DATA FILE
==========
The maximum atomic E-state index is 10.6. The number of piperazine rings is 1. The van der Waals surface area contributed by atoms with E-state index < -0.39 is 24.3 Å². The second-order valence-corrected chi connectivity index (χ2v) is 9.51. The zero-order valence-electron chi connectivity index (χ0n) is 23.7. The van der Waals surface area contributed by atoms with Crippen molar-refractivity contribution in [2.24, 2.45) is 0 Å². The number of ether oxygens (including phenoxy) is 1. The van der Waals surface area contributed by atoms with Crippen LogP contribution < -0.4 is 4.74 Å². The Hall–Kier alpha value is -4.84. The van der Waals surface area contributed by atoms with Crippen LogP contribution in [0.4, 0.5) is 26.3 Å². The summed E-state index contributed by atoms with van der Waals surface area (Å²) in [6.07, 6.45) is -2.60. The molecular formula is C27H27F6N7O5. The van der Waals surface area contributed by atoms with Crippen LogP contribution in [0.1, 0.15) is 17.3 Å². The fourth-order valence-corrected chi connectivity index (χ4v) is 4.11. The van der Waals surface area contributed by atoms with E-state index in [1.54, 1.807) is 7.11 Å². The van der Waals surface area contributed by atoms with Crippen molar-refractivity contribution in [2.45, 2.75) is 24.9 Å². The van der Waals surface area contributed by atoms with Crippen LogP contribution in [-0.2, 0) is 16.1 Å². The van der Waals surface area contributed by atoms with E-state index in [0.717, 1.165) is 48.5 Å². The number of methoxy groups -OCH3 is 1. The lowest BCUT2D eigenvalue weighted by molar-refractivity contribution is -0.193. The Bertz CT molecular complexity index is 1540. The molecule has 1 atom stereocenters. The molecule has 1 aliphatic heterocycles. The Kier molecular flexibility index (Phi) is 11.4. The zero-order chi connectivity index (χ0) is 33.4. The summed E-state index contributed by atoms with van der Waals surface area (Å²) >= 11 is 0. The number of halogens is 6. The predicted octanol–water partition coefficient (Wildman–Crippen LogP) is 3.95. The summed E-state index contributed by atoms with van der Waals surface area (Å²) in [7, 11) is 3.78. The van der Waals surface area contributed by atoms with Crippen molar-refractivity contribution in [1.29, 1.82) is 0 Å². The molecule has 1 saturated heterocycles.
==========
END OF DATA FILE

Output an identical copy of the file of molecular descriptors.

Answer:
The maximum atomic E-state index is 10.6. The number of piperazine rings is 1. The van der Waals surface area contributed by atoms with E-state index < -0.39 is 24.3 Å². The second-order valence-corrected chi connectivity index (χ2v) is 9.51. The zero-order valence-electron chi connectivity index (χ0n) is 23.7. The van der Waals surface area contributed by atoms with Crippen molar-refractivity contribution in [2.24, 2.45) is 0 Å². The number of ether oxygens (including phenoxy) is 1. The van der Waals surface area contributed by atoms with Crippen LogP contribution < -0.4 is 4.74 Å². The Hall–Kier alpha value is -4.84. The van der Waals surface area contributed by atoms with Crippen LogP contribution in [0.4, 0.5) is 26.3 Å². The summed E-state index contributed by atoms with van der Waals surface area (Å²) in [6.07, 6.45) is -2.60. The molecular formula is C27H27F6N7O5. The van der Waals surface area contributed by atoms with Crippen LogP contribution in [0.1, 0.15) is 17.3 Å². The fourth-order valence-corrected chi connectivity index (χ4v) is 4.11. The van der Waals surface area contributed by atoms with E-state index in [1.54, 1.807) is 7.11 Å². The van der Waals surface area contributed by atoms with Crippen molar-refractivity contribution in [2.45, 2.75) is 24.9 Å². The van der Waals surface area contributed by atoms with Crippen LogP contribution in [-0.2, 0) is 16.1 Å². The van der Waals surface area contributed by atoms with E-state index in [0.717, 1.165) is 48.5 Å². The number of methoxy groups -OCH3 is 1. The lowest BCUT2D eigenvalue weighted by molar-refractivity contribution is -0.193. The Bertz CT molecular complexity index is 1540. The molecule has 1 atom stereocenters. The molecule has 1 aliphatic heterocycles. The Kier molecular flexibility index (Phi) is 11.4. The zero-order chi connectivity index (χ0) is 33.4. The summed E-state index contributed by atoms with van der Waals surface area (Å²) >= 11 is 0. The number of halogens is 6. The predicted octanol–water partition coefficient (Wildman–Crippen LogP) is 3.95. The summed E-state index contributed by atoms with van der Waals surface area (Å²) in [7, 11) is 3.78. The van der Waals surface area contributed by atoms with Crippen molar-refractivity contribution in [1.29, 1.82) is 0 Å². The molecule has 1 saturated heterocycles.